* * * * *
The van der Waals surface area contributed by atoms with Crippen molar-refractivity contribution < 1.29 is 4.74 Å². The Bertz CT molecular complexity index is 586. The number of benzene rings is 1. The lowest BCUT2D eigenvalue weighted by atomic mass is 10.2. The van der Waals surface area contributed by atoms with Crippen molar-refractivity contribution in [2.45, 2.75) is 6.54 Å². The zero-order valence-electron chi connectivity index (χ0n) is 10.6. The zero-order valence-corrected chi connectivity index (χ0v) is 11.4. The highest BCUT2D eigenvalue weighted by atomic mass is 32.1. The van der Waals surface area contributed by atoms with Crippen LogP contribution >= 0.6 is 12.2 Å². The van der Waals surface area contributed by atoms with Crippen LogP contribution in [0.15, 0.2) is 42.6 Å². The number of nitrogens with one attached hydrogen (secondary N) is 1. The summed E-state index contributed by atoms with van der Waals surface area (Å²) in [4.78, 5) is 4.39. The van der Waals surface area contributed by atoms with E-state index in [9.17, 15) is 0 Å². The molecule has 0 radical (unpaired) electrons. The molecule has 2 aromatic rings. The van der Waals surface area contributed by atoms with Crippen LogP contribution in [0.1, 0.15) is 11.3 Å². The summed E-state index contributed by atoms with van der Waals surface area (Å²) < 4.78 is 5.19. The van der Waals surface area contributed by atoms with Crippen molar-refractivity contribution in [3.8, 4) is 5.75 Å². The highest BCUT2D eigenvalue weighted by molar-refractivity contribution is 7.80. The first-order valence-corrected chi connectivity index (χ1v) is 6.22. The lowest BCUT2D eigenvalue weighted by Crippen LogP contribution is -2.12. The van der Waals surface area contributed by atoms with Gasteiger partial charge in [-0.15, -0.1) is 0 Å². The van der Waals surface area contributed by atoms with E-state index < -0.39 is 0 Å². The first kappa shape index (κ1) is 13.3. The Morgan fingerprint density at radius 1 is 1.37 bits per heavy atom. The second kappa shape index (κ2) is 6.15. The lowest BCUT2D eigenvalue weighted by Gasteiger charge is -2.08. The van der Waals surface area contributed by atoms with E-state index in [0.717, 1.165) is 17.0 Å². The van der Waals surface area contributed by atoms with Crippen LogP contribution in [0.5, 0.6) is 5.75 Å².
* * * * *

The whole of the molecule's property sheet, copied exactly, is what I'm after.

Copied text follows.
The van der Waals surface area contributed by atoms with Crippen molar-refractivity contribution < 1.29 is 4.74 Å². The Bertz CT molecular complexity index is 586. The number of benzene rings is 1. The lowest BCUT2D eigenvalue weighted by atomic mass is 10.2. The van der Waals surface area contributed by atoms with Crippen molar-refractivity contribution in [2.45, 2.75) is 6.54 Å². The zero-order valence-electron chi connectivity index (χ0n) is 10.6. The zero-order valence-corrected chi connectivity index (χ0v) is 11.4. The highest BCUT2D eigenvalue weighted by atomic mass is 32.1. The van der Waals surface area contributed by atoms with Crippen LogP contribution >= 0.6 is 12.2 Å². The van der Waals surface area contributed by atoms with Crippen LogP contribution in [0.15, 0.2) is 42.6 Å². The number of nitrogens with one attached hydrogen (secondary N) is 1. The summed E-state index contributed by atoms with van der Waals surface area (Å²) in [4.78, 5) is 4.39. The van der Waals surface area contributed by atoms with E-state index in [9.17, 15) is 0 Å². The molecule has 0 radical (unpaired) electrons. The molecule has 2 aromatic rings. The van der Waals surface area contributed by atoms with Crippen LogP contribution in [0.1, 0.15) is 11.3 Å². The summed E-state index contributed by atoms with van der Waals surface area (Å²) < 4.78 is 5.19. The van der Waals surface area contributed by atoms with Crippen molar-refractivity contribution in [3.8, 4) is 5.75 Å². The highest BCUT2D eigenvalue weighted by molar-refractivity contribution is 7.80. The first-order valence-corrected chi connectivity index (χ1v) is 6.22. The lowest BCUT2D eigenvalue weighted by Crippen LogP contribution is -2.12. The van der Waals surface area contributed by atoms with Gasteiger partial charge in [-0.15, -0.1) is 0 Å². The van der Waals surface area contributed by atoms with E-state index < -0.39 is 0 Å². The first kappa shape index (κ1) is 13.3. The Morgan fingerprint density at radius 1 is 1.37 bits per heavy atom. The second kappa shape index (κ2) is 6.15. The lowest BCUT2D eigenvalue weighted by Gasteiger charge is -2.08. The van der Waals surface area contributed by atoms with E-state index in [0.717, 1.165) is 17.0 Å². The van der Waals surface area contributed by atoms with Crippen LogP contribution in [0.5, 0.6) is 5.75 Å².